Those of us who support women in ministry are often accused of “not believing the Bible” when we explain that we have different interpretations of those few passages that, on the surface, appear to either restrict women from leadership roles or subjugate women to men.
If you look at those passages in context, you’ll find that those who restrict women in ministry “don’t believe in” the passages they use against women, either. (And by “don’t believe in,” I mean their definition of the phrase—where if a passage isn’t interpreted and implemented at face value, then the person in question “doesn’t believe in it” regardless of any hermeneutics or context that they may otherwise use to explain the passage.)
This isn’t some occasional problem with their hermeneutics. Literally, every single one of the key passages that they use to argue for the subordination of women has at least one verse that they routinely fail to preach or teach. They expect us to believe that the subordination / restriction verses are crystal clear, but when you point out the rest of the passage, the hemming and the hawing begins.
For this post, note that I’ll be using the abusive boyfriend of Bible translations, aka the English Standard Version, to show that even a translation that was created specifically to give safe space to evangelical complementarian views isn’t able to translate these passages in a way that they can teach and affirm. Normally I wouldn’t use the ESV for anything other than holding down the lid on my George Foreman grill.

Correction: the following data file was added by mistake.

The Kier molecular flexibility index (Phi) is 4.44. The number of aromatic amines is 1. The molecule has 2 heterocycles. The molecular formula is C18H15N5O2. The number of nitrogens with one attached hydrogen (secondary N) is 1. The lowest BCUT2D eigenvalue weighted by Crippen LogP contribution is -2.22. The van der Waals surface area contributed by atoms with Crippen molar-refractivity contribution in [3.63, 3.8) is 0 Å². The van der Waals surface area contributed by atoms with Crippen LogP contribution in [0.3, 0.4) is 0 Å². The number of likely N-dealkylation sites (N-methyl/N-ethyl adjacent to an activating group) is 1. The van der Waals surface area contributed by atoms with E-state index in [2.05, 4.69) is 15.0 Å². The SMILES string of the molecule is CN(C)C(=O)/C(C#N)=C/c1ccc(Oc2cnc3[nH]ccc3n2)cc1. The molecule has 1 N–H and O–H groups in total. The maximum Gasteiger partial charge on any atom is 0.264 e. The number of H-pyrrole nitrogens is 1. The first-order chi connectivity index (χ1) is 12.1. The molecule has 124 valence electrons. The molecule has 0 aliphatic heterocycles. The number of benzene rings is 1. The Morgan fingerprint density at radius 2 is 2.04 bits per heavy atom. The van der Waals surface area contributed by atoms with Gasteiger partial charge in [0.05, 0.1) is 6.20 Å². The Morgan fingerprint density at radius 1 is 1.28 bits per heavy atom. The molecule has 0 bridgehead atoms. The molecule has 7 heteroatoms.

I’ve never understood how belief in traditional gender roles survives an actual reading of the Gospels. Case in point: when I thought about what the Bible specifically says about mothers (as distinct entities from fathers), this verse immediately came to mind:
“As Jesus was saying these things, a woman in the crowd called out, ‘Blessed is the mother who gave you birth and nursed you.’
“He replied, ‘Blessed rather are those who hear the word of God and obey it.'” Luke 11:27-28 (NIV)
If God’s divine design for women is, primarily, for them to serve the world through the rearing of children, this would have been the place for Jesus to have taught that by affirming what the woman said. Instead, he corrects her: women are blessed not explicitly by mothering, but by discipleship.
The previous chapter saw a rebuff of other traditional “women’s work”:
“She had a sister called Mary, who sat at the Lord’s feet listening to what he said. But Martha was distracted by all the preparations that had to be made. She came to him and asked, ‘Lord, don’t you care that my sister has left me to do the work by myself? Tell her to help me!’
“‘Martha, Martha,’ the Lord answered, ‘you are worried and upset about many things, but few things are needed—or indeed only one. Mary has chosen what is better, and it will not be taken away from her.’” – Luke 10:39-42 (NIV)
Again, Jesus insists that discipleship is a woman’s true path. His rebuke of Martha makes little sense if, for women, housework and true discipleship are one and the same.
There’s nothing wrong with childrearing (love my kids) or housework (also love a clean home), and I don’t doubt that, for many women, true discipleship regularly involves both.
The wrong is in insisting on those as the paths that all or most women must follow.